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Gifted Children/Would Montessori be better?


QUESTION: We have a 2-year old boy and he is (likely) advanced or gifted. My husband is exceptionally gifted (SATs done in 6th grade with an 80+ percentile score) and so is his grandfather. This is not exactly a "Is he gifted question" but I'm just wondering if a Montessori vs a traditional pre-K or kindergarten school would be better for him. It's the way he learns and some behavioral characteristics that led me to ask this question. So here are some notes on him (I didn't keep a log but these are what I could recall):

3-4 months - already flipping board book pages on cue. We would tell him "turn the page" and he would.
14 months - knows all primary colors plus pink, purple, orange or subtle shades
         - started to recognize a few numbers
15 months - started to recognize uppercase alphabets
16 -17 months - recognizes 1-10 and uppercase alphabets, 9-10 basic shapes
18 months - he figured out the lower case and knew all the phonics
19 months - can read a few Chinese characters (I am bilingual and speak to him in Chinese)
20 months - recognized and count 1-20 in Chinese and English
20-24 months - forming 4-6 word sentences (this should be normal and he is more conversant in English that Chinese now though I would speak to him only in Chinese)
25 months - 2D and 3D shapes.

But more importantly, the way he learned was I think different. He was not drilled but rather showed very intense interest in a subject. Alphabets and phonics were an obsession for 2 months or so until he had complete mastery. He was pointing and sounding out any letter he can see on signs and even the SALE sign at department stores. Next obsession was numbers in Chinese and English. He would ask for number books at meal times and won't eat until we read some numerical book to him. Then it was trains. Now it's shapes. When I say obsessed, I mean a 100% focus on the subject every waking moment. He does not deviate. His teachers told me that he has been playing with shape blocks the entire week every day.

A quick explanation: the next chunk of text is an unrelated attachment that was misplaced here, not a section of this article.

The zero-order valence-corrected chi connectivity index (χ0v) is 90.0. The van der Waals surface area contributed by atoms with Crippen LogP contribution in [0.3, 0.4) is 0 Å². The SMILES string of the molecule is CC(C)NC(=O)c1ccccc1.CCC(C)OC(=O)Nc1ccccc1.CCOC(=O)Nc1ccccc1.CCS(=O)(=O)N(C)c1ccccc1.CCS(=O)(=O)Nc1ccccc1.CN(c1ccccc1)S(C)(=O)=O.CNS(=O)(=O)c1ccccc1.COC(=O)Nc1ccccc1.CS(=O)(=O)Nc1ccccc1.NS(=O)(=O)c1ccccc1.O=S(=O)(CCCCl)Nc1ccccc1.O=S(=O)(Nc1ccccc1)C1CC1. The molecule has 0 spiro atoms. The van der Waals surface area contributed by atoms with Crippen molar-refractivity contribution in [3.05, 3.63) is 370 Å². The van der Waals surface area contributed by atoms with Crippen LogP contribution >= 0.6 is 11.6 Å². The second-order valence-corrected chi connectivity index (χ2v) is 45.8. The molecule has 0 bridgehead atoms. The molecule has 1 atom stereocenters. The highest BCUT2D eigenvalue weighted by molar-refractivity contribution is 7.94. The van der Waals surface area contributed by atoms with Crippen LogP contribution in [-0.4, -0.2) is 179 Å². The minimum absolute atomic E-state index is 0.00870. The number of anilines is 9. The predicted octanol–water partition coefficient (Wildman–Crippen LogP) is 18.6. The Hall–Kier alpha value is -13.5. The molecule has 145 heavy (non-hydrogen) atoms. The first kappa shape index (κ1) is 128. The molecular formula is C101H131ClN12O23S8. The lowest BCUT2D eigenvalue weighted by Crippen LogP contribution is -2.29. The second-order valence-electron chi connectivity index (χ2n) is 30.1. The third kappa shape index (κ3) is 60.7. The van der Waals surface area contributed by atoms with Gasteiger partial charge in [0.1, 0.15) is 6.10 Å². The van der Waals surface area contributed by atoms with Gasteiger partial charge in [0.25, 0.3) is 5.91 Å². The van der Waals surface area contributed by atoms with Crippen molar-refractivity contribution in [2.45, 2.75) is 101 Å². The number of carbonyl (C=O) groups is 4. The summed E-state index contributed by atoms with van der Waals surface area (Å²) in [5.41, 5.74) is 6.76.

He doesn't seem unhappy at his current daycare but clearly bored. I could see him participating actively in circle time for music but he often wanders off to get a shape puzzle or something. SO I am wondering if a Montessori setting may be better for him as it focuses more on the child and perhaps allow him to develop his interests further.

Thank you.

ANSWER: Hi. You have not been overlooked. I'm searching my archives in which there is material addressing this that I want to share with you. I'll get back to you with that.

Can you tell me more about your son's behavior, how he acts, when insisting on a numerical book before he'll eat?

What are the behaviors that lead you to believe he is bored?

Dr. Coleman

---------- FOLLOW-UP ----------

QUESTION: Hi Dr Coleman,